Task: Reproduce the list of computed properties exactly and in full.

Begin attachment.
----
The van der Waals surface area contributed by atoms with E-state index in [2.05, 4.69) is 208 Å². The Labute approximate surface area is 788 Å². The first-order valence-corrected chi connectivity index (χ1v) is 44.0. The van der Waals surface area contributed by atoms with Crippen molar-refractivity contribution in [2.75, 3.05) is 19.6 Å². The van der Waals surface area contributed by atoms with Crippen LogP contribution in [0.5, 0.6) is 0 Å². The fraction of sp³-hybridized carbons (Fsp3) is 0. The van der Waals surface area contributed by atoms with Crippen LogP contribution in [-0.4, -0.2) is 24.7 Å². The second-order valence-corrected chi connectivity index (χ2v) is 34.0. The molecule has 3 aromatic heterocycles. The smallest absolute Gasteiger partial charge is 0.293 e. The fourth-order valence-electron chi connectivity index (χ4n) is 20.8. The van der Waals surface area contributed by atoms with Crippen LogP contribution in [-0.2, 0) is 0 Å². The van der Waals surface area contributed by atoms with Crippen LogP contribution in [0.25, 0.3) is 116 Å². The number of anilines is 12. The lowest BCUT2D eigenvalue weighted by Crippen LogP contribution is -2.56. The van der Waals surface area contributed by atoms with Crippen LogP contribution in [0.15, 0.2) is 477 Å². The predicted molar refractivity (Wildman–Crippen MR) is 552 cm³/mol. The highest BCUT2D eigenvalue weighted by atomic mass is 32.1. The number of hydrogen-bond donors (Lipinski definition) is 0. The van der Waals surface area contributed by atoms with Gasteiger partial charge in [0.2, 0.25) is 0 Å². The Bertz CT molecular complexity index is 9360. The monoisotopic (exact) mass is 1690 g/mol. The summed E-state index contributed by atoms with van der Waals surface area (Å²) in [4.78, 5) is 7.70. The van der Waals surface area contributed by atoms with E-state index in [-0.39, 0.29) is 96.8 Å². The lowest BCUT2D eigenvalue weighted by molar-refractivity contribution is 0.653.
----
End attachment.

The van der Waals surface area contributed by atoms with E-state index in [2.05, 4.69) is 208 Å². The Labute approximate surface area is 788 Å². The first-order valence-corrected chi connectivity index (χ1v) is 44.0. The van der Waals surface area contributed by atoms with Crippen molar-refractivity contribution in [2.75, 3.05) is 19.6 Å². The van der Waals surface area contributed by atoms with Crippen LogP contribution in [0.5, 0.6) is 0 Å². The fraction of sp³-hybridized carbons (Fsp3) is 0. The van der Waals surface area contributed by atoms with Crippen LogP contribution in [-0.4, -0.2) is 24.7 Å². The second-order valence-corrected chi connectivity index (χ2v) is 34.0. The molecule has 3 aromatic heterocycles. The smallest absolute Gasteiger partial charge is 0.293 e. The fourth-order valence-electron chi connectivity index (χ4n) is 20.8. The van der Waals surface area contributed by atoms with Crippen LogP contribution in [-0.2, 0) is 0 Å². The van der Waals surface area contributed by atoms with Crippen LogP contribution in [0.25, 0.3) is 116 Å². The number of anilines is 12. The lowest BCUT2D eigenvalue weighted by Crippen LogP contribution is -2.56. The van der Waals surface area contributed by atoms with Crippen LogP contribution in [0.15, 0.2) is 477 Å². The predicted molar refractivity (Wildman–Crippen MR) is 552 cm³/mol. The highest BCUT2D eigenvalue weighted by atomic mass is 32.1. The number of hydrogen-bond donors (Lipinski definition) is 0. The van der Waals surface area contributed by atoms with Gasteiger partial charge in [0.2, 0.25) is 0 Å². The Bertz CT molecular complexity index is 9360. The monoisotopic (exact) mass is 1690 g/mol. The summed E-state index contributed by atoms with van der Waals surface area (Å²) in [4.78, 5) is 7.70. The van der Waals surface area contributed by atoms with E-state index in [-0.39, 0.29) is 96.8 Å². The lowest BCUT2D eigenvalue weighted by molar-refractivity contribution is 0.653.